As to why God would do this miracle rather than some other thing: at the outset, religious folk do not claim that religion answers all questions about God’s motivations or plans for things. His plans might only be known much later. Why do this miracle rather than others: He was warning us about Russia spreading her errors and being an instrument of chastisement. Russia definitely became a threat when the communist revolution happened shortly after and the Soviet Union was a menace to the West.

    Also, while stopping suffering and cancer in this life is important. Given the afterlife is infinite, not sinning is infinitely more important. Doing things for the sake of God is good for all time, forever. In terms of personal utility, going to Heaven and not Hell is infinitely more important than anything else one can do. So, warnings about spiritual dangers are vastly more important, indeed, it would be irrational to think about anything else in this framework. With that said, as shown in the Royal Society of Medicine paper He does do healings. And since God is the unique self-subsistent being that sustains the Universe as it is right now, all people who do get healed are healed through His power anyway, so we give credit where credit is due. The argument given on this account doesn’t even require revelation, all it requires is clear metaphysical thinking.

    God knows who to show a miracle to such that it is best for them, and everybody is called to God. Michael2’s comments do not fit well with the 2000 year tradition of the Church (which is in continuity with the 4000 year Hebraic traditions before that). Nobody is inherently unworthy and we can atone for our sins through sacramental baptism and confession. Including you swordfishtrombone, and you have my prayers.

  48. Also @swordfishtrombone
    my recommended process for understanding these issues (which closely mirrored my own conversion and was laid out by Pope Gregory XVI) is:

    1. Understanding immateriality of the soul. Dr. Briggs’ intro to Summa Contra Gentiles is excellent here. Dr. Edward Feser’s argument using Ross’ paper on the immateriality of thought is also important here.

    2. Understand the ontological proof of God. Feser “Last Superstition” is the recommended resource here. This gets you a starting point for natural theology (i.e. no divine revelation). To get the full details comprehensively handling the contrary arguments Garrigou-Lagrange, God, His Existence and Nature.

    3. Learn the natural law and its metaphysics (Feser Last Superstition is good here, Garrigou-Lagrange is better for going deeper).

    Then learn about miracles since they are easier to interpret in light of these things. Its sort of like, one can’t appreciate the beauty of a physics experiment without the necessary background. Sure, somebody unschooled in physics might not be impressed with the Higgs Boson experiment, but it means a great deal when you understand its context.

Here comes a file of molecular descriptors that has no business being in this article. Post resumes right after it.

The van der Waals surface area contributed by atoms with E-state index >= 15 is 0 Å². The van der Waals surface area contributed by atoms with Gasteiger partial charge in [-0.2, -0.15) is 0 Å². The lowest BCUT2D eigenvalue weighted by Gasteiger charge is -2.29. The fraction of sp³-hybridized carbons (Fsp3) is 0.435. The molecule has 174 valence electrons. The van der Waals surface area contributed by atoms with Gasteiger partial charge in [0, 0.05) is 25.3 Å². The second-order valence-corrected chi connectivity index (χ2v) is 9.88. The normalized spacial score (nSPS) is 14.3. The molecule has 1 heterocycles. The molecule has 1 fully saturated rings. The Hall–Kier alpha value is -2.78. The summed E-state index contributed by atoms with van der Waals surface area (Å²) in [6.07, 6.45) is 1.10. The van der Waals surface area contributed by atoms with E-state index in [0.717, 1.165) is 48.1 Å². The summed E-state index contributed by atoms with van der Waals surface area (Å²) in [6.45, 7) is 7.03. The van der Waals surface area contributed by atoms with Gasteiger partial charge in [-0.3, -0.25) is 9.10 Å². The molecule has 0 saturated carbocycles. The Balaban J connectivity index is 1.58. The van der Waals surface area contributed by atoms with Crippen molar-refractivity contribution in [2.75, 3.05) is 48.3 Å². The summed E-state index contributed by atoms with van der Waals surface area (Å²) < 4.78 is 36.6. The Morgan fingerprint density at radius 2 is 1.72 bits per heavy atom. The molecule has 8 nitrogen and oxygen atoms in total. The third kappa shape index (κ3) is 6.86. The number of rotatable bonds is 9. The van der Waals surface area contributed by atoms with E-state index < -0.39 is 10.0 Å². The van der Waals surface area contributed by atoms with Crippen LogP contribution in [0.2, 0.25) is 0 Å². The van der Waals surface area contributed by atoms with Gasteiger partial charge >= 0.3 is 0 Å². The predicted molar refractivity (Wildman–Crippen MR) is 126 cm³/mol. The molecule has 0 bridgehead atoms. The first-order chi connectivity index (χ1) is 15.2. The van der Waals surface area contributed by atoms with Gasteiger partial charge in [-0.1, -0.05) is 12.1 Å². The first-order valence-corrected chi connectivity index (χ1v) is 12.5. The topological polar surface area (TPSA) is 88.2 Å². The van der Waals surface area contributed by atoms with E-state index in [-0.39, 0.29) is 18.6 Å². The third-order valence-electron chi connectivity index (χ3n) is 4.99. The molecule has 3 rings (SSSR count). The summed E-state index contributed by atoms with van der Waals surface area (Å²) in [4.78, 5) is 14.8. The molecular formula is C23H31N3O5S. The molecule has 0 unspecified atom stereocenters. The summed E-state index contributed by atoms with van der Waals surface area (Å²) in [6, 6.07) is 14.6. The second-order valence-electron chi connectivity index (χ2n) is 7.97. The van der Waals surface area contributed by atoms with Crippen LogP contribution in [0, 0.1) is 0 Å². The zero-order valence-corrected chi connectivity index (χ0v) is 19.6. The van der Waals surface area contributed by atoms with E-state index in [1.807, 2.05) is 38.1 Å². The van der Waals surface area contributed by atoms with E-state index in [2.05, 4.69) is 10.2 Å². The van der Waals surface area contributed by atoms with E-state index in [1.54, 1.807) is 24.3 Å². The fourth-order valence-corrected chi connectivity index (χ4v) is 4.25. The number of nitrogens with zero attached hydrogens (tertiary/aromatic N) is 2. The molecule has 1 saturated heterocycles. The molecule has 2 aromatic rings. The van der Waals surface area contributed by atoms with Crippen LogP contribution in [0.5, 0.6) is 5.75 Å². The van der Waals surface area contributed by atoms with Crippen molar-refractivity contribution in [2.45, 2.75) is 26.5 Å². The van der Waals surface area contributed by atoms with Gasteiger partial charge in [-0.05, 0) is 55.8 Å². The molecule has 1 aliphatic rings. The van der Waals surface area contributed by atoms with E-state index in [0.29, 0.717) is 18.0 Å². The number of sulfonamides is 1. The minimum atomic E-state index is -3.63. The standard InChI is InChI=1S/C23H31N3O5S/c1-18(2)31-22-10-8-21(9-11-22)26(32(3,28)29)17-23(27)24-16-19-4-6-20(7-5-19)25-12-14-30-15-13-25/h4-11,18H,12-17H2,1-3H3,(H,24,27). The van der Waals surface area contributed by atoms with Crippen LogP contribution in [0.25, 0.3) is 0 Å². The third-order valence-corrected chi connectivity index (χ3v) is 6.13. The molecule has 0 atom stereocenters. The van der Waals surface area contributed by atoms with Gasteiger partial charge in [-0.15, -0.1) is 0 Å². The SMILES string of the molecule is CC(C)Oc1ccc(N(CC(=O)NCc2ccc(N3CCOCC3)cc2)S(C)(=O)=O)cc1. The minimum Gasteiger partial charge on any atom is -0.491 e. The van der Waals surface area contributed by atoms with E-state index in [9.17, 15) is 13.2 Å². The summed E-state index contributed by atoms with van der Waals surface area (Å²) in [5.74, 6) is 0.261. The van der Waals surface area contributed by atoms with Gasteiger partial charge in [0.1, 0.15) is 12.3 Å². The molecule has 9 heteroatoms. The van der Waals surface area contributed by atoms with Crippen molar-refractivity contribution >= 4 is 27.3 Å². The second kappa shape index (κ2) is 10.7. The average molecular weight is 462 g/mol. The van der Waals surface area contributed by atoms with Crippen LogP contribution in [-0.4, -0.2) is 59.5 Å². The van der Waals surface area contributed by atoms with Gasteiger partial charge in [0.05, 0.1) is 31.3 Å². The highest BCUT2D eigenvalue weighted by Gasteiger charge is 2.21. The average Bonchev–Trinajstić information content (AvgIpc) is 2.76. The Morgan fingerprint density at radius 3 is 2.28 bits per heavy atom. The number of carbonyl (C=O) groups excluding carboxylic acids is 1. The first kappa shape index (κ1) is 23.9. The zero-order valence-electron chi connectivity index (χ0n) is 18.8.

Its worth it, we have peer-reviewed articles in top journals about these phenomena.

  49. Mark writes: “Michael2’s comments do not fit well with the 2000 year tradition of the Church”

    No intention existed to do such a thing. SFT’s questions are worthy and I don’t mind acknowledging such things. An Omni-everything God could easily zap every human being with Belief and Obedience. So why is everyone not a believer or obedient?

    William Briggs has leaned toward “Omni” with a more nuanced view, I think, that it means everything that is possible not “everything”. I lean toward that also, but perhaps with a sense that some things may simply not be possible and choices must be made, even by God, depending on the Ultimate Goal.

    It is the identification of this ultimate goal that distinguishes some of the churches.

    Every living thing on Earth makes more of its own kind. This is a universal pattern. Adam was made in the image of God. Part of the pattern.

  50. swordfishtrombone writes “…but I’m interested only in what is true.”

    As am I. But to find diamonds one must dig through a lot of dirt, and the diamond might itself be dirty; they don’t look like much in the raw.

    “Then god is consistent with no god, which then becomes the preferred explanation due to being simpler.”

    That is your preference. It is not mine. Either way it is evident that God does not manifest himself dramatically; for if he did, it would cease to be dramatic, it would be ordinary. No matter what anyone thinks of God, whatever it is will seem to be ordinary! People seek extraordinary and by so seeking fail to find God. He’s “not in the whirlwind” says the old testament, but a “still, small voice”. Barely detectable.

    “Why would god arrange things so as to preferentially save easily convinced people rather than sceptics?”